Tuesday, May 19, 2009

A strange Resurrection

I've just finished reading The Resurrection of the Body by Maggie Hamand. It was sent to me by a friend whose recommendations I trust, but for a while I wondered why I was reading it. Beginning with an apparent murder on Good Friday, this short novel explores belief, incredulity and loss of faith in the course of investigating a mystery, and is written in the simple, direct style of someone recounting a story they have gone over so often that all artifice has gone.

I read the greater part of the book today, having reached the point where I couldn't bear not to know what the outcome would be. I had grown accustomed to the dry style of narrative, to the short chapters with their artless titles. And now that it's done I find myself wishing it wasn't, and wanting to go on - except that the end of this story can't be written in twentieth-century terms. For how would we cope with the Resurrection? Would we not all be like the first century sceptics who said the disciples had hidden the body of Christ to prove a point? In giving us this very ordinary Anglican priest with all his flaws and hangups, Hamand has given us the chance to look again at our own beliefs - and perhaps our own deepest needs as well.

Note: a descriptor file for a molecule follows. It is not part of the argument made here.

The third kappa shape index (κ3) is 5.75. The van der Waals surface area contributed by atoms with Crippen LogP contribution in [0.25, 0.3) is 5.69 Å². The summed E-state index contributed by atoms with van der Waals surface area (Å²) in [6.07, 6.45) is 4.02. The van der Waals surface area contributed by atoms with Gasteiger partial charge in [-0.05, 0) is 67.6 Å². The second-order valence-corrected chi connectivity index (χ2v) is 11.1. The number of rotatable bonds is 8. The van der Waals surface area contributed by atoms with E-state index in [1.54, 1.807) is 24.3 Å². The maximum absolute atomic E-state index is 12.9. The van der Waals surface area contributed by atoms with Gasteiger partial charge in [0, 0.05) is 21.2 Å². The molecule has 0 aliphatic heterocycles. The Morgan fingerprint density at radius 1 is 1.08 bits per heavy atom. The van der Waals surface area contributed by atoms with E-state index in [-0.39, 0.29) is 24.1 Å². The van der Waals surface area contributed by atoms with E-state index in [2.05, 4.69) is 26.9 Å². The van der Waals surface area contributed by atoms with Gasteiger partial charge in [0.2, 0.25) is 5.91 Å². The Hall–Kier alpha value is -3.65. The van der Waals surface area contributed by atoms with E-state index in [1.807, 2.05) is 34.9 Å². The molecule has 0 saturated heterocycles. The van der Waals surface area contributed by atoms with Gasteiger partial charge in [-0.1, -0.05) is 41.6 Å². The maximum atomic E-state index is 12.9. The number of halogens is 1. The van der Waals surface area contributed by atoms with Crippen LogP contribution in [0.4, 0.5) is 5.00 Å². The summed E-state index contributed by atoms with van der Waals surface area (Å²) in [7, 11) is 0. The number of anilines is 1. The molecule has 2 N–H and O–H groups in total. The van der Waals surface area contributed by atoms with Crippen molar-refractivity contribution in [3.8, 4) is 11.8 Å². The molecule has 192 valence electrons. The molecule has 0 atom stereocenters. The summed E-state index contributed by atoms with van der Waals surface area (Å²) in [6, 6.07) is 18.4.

1. Alison10:15 PM

    So glad you share my enjoyment of this! I like your analysis - very acute. Have emailed you photie of author.

  2. Thanks for bringing the book to my attention. It will not be on my list of favorites, but I am glad to have read it and to see some of my own striggles with faith reflected. In reflecting on the story a week after reading it, I see that the opposite of faith is not doubt but certainty. The desire for certainty is strong in us, but in the really important matters it can be very destructive. Even "I know that my redeemer lives...." is not statement of certain knowledge but of trusting faith.